When a sick infant is having a good day or good 12 hours, these are the moments that we need to give parents space and emotional room to smile and relieve some tension. Permitting parents to catch up with their emotional roller coaster is so important. They need to recharge to start again in dealing with what they have. I now remind myself to let them breathe.

Keep it simple

I sometimes think our rules for communicating with parents are misaligned with our parents’ wishes in what they want to hear and the style in which they are told. Studies have shown that we want to present facts, while parents want to hear more emotive aspects of their child’s care (when will they feed, when can they hold them, when will they go home).

As a fellow I thought I used simple medical language to explain the findings. Parents nodded in acceptance but often unbeknownst to me they were without full understanding or comprehension. Parents under stress don’t process or remember very well. It is our task then to start with simple global descriptions to help them navigate through so much information. I really don’t even care if parents have a PhD or are even healthcare professionals, as I think all parents should be parents first and be given a simple-to-digest message when they are under such stress. More information can be given to fill in the details, but I have never had a parent say that what I was saying was too simple; only that they did not understand or feign understanding.

Involve the parents

It is way too easy for parents to stay at home. Our NICUs are clean and fully self-sufficient. We can appear to replace parents with nursing and volunteers to hold. Parents are easily made superfluous with all the monitoring equipment and staff. We now even have cameras above their beds so parents can connect and view their infants remotely. Virtual parenting is upon us. But the reality is that nothing can replace the human contact of a parent, or replace the metaphysical love they share with their child.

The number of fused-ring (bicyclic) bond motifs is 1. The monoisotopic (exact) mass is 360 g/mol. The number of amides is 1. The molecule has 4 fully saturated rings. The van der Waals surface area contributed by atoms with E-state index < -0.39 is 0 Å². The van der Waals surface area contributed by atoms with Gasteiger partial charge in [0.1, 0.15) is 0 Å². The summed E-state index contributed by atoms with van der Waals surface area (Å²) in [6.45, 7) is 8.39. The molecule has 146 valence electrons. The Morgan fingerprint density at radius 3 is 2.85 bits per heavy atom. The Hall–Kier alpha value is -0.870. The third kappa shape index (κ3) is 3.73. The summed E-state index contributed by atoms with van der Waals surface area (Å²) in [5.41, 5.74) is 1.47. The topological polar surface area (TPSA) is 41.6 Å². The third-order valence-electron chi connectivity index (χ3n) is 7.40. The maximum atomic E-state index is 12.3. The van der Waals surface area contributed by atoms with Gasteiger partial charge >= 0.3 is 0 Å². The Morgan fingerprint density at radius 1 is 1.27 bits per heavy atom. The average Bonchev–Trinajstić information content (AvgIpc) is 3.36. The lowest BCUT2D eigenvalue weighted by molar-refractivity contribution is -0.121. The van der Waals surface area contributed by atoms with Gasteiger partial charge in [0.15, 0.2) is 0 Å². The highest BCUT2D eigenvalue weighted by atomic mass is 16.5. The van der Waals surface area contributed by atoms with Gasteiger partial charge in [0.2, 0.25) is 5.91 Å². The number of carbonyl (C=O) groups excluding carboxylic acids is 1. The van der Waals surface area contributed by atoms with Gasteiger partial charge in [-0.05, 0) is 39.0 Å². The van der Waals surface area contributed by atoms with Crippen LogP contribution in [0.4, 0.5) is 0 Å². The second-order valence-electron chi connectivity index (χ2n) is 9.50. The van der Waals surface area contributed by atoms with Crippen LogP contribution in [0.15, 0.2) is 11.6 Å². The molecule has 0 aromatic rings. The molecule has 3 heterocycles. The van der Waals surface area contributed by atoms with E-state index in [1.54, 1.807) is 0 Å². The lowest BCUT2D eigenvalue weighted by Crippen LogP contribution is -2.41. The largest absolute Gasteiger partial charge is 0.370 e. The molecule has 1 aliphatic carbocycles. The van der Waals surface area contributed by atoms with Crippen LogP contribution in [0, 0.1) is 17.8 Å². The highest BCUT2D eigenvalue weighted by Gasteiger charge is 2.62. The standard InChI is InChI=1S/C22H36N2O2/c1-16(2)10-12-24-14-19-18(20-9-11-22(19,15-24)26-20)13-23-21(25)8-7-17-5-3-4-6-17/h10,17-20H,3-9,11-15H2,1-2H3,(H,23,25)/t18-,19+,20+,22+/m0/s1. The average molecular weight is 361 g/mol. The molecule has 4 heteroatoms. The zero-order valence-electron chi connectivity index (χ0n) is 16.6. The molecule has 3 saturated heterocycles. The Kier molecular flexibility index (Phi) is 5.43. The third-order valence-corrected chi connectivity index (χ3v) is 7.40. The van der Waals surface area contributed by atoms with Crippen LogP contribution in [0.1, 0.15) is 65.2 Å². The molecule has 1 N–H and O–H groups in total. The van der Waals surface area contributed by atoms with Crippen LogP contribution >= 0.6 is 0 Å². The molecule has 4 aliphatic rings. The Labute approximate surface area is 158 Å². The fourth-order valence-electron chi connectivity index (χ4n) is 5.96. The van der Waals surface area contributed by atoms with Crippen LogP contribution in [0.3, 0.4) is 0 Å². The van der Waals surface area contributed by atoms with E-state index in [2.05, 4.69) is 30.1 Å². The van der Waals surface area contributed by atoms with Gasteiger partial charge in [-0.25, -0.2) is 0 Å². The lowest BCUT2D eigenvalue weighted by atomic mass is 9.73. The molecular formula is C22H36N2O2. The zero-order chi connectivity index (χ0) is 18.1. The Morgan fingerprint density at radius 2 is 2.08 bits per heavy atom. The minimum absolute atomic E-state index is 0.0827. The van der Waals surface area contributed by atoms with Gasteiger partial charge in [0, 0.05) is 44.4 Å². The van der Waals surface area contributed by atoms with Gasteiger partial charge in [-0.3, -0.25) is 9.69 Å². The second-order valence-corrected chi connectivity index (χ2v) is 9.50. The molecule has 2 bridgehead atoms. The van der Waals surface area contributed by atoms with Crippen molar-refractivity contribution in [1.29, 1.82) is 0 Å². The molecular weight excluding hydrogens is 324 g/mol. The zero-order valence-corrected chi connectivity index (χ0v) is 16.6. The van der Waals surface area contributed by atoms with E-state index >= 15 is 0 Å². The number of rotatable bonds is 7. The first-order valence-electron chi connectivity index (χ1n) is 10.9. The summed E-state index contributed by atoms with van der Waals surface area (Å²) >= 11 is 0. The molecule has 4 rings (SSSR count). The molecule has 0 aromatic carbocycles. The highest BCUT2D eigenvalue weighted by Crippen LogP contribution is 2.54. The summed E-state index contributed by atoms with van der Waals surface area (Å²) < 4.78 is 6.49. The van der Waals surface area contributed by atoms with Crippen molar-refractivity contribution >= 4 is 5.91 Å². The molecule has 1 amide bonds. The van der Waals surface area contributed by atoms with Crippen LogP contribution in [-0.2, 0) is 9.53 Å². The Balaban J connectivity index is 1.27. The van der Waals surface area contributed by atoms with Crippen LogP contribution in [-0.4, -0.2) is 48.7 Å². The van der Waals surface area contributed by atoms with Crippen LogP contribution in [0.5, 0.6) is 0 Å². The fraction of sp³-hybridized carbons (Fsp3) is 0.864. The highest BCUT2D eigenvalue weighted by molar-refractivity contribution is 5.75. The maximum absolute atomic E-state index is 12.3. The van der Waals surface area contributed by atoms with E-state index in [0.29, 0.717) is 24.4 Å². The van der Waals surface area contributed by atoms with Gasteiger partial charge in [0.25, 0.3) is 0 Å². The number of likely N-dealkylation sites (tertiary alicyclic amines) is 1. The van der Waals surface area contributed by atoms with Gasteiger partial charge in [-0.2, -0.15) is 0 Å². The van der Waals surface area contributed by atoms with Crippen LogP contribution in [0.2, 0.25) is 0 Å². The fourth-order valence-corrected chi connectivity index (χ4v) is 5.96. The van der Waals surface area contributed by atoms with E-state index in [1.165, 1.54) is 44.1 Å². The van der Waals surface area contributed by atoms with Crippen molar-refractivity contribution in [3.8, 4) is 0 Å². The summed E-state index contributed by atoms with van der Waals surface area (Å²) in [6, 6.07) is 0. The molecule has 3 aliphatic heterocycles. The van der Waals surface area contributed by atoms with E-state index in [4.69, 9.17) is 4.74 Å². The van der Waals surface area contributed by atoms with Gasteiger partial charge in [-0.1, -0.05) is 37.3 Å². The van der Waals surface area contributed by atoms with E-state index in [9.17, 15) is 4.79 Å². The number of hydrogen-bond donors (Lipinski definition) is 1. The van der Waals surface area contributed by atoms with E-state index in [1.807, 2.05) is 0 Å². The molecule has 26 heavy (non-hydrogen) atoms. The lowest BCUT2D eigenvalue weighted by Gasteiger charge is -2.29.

It is up to us to give parents a chance to do something to help them focus their minds. The recent success of a family integrated model of care (FiCare) is a great example of how much we underestimate what parents can do in their child’s care, and is an organic approach to re-introduce parents into the care of our babies. We need to bring them back in and reauthorize their role as parents.

So to end, stay cool, listen around you, and let the rain fall. Being so intensive can make us too hot, and in some cases that can burn.

About the Author

Jae Kim is an academic neonatologist and pediatric gastroenterologist and nutritionist at UC San Diego Medical Center and Rady Children’s Hospital of San Diego. He has been practicing medicine for over 23 years both in Canada and the USA. He has published numerous journal articles, book chapters, and speaks nationally on a variety of neonatal topics. He is the Director for the Neonatal-Perinatal Medicine Fellowship Program at UC San Diego and the Nutrition Director of an innovative multidisciplinary program to advance premature infant nutrition called SPIN (Supporting Premature Infant Nutrition, spinprogram.ucsd.edu). He is the co-author of the book, Best Medicine: Human Milk in the NICU. Dr. Kim is a clinical consultant with Medela LLC.